Education Resources & Best Practices

EFL Teaching Tips: Fluency Circles

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Laureate Connect

By Mario Rodriguez

Hey, language teachers. You probably know it already, but do you want to know what the biggest well-known secret about foreign language learners is? They all want to be fluent!

Do you know who else wants language learners to be fluent? Employers! Not to forget universities and colleges where fluency in a language is often a basic requirement. Yes, fluency is important, and it can be incredibly frustrating for teachers if their students do not understand its importance.

So, how do you motivate a student to learn the importance of fluency in a target language? If you’re unsure, here’s a little activity you might find helpful.

Fluency Circles

Fluency Circles is an entertaining activity that involves moving around and interacting, while utilizing the target language classmates and improving their fluency skills.

To prepare, create a list of questions, photocopy them and cut them into sentence strips.

When ready, divide the class into two equal groups. Then instruct the groups to form two concentric circles with one inside the other. Students in the inner circle are given the sentence strips and stay put, while students in the outter circle rotates and answers the questions. This process is repeated four times. The group answering gets to add extra information each time they are asked a question, enabling students to be creative, gain confidence speaking and listen to the tones of voice of different people. The groups then switch places, so all students get a chance to ask and answer the questions.

You can explain the instructions by using a diagram, so students clearly understand they need to form the circles, or you could even ask some of your students to help demonstrate the activity before the start of the class.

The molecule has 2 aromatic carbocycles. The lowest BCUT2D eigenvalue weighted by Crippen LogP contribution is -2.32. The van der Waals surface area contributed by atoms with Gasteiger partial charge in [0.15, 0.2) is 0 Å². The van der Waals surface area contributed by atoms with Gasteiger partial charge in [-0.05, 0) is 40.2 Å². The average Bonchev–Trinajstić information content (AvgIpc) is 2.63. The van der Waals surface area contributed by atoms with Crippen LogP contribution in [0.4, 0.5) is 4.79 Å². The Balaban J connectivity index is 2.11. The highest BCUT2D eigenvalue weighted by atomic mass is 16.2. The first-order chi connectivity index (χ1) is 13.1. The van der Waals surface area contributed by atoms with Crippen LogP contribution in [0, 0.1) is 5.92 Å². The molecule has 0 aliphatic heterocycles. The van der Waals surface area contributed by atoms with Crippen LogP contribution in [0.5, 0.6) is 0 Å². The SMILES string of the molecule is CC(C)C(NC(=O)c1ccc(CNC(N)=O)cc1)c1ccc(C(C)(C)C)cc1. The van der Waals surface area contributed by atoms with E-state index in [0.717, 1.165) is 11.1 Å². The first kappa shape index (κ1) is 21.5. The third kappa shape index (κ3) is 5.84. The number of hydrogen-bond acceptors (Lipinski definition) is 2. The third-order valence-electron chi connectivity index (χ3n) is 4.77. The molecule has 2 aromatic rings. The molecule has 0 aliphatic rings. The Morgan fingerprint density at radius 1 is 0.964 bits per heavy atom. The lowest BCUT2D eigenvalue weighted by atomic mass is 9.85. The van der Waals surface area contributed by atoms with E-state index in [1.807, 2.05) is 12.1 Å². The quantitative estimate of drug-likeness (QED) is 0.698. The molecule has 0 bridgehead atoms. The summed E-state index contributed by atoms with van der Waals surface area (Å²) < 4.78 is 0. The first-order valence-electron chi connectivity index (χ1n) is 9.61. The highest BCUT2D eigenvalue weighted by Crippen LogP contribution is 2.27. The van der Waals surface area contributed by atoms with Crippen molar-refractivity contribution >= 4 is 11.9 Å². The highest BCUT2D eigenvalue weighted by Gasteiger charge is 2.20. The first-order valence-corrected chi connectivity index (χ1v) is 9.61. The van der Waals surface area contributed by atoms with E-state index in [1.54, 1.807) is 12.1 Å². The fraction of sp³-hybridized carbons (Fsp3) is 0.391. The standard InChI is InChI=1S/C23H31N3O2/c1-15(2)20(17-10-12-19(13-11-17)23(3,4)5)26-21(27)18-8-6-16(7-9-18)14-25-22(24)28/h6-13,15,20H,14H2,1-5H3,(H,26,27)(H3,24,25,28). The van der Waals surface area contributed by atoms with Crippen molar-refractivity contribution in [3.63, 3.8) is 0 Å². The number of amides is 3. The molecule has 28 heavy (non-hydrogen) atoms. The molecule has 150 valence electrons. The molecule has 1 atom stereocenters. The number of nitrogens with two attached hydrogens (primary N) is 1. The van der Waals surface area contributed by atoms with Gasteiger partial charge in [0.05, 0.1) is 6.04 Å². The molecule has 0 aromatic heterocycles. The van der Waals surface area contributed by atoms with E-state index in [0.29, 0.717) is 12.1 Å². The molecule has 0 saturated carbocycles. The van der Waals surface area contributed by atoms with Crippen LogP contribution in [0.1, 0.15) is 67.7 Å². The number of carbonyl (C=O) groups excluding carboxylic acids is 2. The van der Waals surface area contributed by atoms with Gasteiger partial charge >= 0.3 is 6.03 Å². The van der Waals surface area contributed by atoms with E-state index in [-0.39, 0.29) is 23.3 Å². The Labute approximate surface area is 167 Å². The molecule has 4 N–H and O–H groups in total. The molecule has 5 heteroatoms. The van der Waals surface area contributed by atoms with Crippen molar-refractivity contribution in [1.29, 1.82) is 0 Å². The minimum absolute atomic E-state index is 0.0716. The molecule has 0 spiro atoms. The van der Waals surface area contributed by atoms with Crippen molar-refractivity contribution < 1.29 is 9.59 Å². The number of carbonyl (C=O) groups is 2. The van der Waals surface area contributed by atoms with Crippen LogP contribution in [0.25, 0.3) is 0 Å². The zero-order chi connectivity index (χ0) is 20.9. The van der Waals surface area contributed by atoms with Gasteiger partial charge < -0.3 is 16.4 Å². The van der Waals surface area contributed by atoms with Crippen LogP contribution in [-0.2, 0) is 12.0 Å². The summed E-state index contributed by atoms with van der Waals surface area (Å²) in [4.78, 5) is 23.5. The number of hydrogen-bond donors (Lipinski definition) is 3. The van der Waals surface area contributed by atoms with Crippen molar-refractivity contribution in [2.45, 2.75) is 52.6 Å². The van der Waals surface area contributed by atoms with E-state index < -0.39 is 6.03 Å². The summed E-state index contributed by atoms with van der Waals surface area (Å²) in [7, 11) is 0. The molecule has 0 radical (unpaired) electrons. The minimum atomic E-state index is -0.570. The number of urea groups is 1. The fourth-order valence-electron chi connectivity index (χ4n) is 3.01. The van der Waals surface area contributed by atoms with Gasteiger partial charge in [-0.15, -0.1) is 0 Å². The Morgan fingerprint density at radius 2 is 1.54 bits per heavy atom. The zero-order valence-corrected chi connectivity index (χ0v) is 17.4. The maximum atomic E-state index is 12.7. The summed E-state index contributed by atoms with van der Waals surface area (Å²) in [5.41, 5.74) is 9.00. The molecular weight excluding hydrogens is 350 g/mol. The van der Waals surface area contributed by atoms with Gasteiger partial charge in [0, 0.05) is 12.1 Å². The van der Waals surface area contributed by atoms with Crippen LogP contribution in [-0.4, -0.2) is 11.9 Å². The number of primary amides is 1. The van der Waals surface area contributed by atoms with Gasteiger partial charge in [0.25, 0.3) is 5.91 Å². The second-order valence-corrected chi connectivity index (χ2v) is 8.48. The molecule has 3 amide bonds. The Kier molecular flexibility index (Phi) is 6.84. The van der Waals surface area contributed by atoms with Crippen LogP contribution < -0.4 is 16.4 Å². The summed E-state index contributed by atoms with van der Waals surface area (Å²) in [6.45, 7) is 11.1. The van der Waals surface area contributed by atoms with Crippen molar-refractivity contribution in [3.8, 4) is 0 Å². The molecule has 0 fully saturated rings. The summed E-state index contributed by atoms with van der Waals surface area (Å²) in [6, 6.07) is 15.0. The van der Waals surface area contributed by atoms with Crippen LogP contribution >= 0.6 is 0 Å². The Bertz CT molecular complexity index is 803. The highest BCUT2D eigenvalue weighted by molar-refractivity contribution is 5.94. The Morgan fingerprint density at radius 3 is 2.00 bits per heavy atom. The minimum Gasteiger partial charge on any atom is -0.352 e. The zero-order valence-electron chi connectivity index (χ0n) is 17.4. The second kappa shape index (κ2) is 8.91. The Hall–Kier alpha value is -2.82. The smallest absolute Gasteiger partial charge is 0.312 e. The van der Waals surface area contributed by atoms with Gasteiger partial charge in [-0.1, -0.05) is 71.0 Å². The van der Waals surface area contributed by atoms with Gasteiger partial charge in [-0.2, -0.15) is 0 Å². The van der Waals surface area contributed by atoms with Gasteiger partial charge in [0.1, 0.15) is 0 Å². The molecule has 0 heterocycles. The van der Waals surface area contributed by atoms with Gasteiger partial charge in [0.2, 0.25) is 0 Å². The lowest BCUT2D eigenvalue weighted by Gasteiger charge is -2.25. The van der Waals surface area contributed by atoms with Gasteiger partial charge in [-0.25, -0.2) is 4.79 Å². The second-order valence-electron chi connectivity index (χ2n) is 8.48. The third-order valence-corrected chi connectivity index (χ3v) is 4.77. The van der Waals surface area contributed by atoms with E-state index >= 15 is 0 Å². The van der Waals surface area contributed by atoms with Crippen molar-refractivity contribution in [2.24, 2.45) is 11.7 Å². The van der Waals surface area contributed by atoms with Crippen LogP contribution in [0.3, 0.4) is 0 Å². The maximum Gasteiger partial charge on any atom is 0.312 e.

Ultimately, the questions you choose depend on the topic you cover in class, but you can also use it to practice grammar, punctuation or vocularly. As we were covering health, I used questions, such as:

  • What are you doing to stay in shape?
  • Do you and your friends care about your weight?
  • How much water do you drink every day?
  • What is a good sport to keep in shape?

For more advanced students, you can get students to create questions beforehand, and then have a competition to vote on who had the best answer.

This activity has proved very successful. Students enjoy the interaction, but also understand the importance of practicing their English to develop fluency. The activity, therefore, fulfills the class objective.

If you want to practice your English fluency, try out ACTIVATE ENGLISH on the Laureate Global PortalYou can learn more about the Laureate Languages products by visiting the Laureate Network Office website. Mario Rodriguez, an EFL teacher at UNITEC Honduras in San Pedro Sula, will soon be “profiled” on Laureate Connect – watch this space!

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Laureate Connect

Laureate Connect

Laureate Connect is an online platform, promoting the international and collaboration benefits of being part of a global higher education group. This platform encourages conversations among the Laureate community, increasing engagement with each other and helping materialize the idea of being connected as a global network.